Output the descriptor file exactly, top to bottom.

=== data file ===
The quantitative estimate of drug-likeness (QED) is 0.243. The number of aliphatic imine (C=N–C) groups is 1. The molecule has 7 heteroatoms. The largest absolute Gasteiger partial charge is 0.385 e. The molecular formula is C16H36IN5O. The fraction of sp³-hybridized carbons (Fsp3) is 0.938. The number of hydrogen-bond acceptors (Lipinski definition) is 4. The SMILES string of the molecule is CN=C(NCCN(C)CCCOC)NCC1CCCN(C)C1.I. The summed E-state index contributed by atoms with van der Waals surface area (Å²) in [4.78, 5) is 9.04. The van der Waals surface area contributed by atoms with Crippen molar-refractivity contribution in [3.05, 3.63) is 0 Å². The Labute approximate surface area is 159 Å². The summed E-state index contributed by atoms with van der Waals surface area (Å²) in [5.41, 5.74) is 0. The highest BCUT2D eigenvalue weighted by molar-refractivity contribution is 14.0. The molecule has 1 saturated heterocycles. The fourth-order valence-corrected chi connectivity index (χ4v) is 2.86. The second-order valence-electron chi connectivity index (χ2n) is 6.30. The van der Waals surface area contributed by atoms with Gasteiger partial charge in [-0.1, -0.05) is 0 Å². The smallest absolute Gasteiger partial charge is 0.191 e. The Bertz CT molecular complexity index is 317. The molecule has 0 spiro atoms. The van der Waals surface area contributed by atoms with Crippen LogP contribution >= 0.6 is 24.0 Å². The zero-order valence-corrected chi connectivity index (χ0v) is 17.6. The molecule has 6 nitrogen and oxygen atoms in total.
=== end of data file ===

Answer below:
The quantitative estimate of drug-likeness (QED) is 0.243. The number of aliphatic imine (C=N–C) groups is 1. The molecule has 7 heteroatoms. The largest absolute Gasteiger partial charge is 0.385 e. The molecular formula is C16H36IN5O. The fraction of sp³-hybridized carbons (Fsp3) is 0.938. The number of hydrogen-bond acceptors (Lipinski definition) is 4. The SMILES string of the molecule is CN=C(NCCN(C)CCCOC)NCC1CCCN(C)C1.I. The summed E-state index contributed by atoms with van der Waals surface area (Å²) in [4.78, 5) is 9.04. The van der Waals surface area contributed by atoms with Crippen molar-refractivity contribution in [3.05, 3.63) is 0 Å². The Labute approximate surface area is 159 Å². The summed E-state index contributed by atoms with van der Waals surface area (Å²) in [5.41, 5.74) is 0. The highest BCUT2D eigenvalue weighted by molar-refractivity contribution is 14.0. The molecule has 1 saturated heterocycles. The fourth-order valence-corrected chi connectivity index (χ4v) is 2.86. The second-order valence-electron chi connectivity index (χ2n) is 6.30. The van der Waals surface area contributed by atoms with Gasteiger partial charge in [-0.1, -0.05) is 0 Å². The smallest absolute Gasteiger partial charge is 0.191 e. The Bertz CT molecular complexity index is 317. The molecule has 0 spiro atoms. The van der Waals surface area contributed by atoms with Crippen LogP contribution >= 0.6 is 24.0 Å². The zero-order valence-corrected chi connectivity index (χ0v) is 17.6. The molecule has 6 nitrogen and oxygen atoms in total.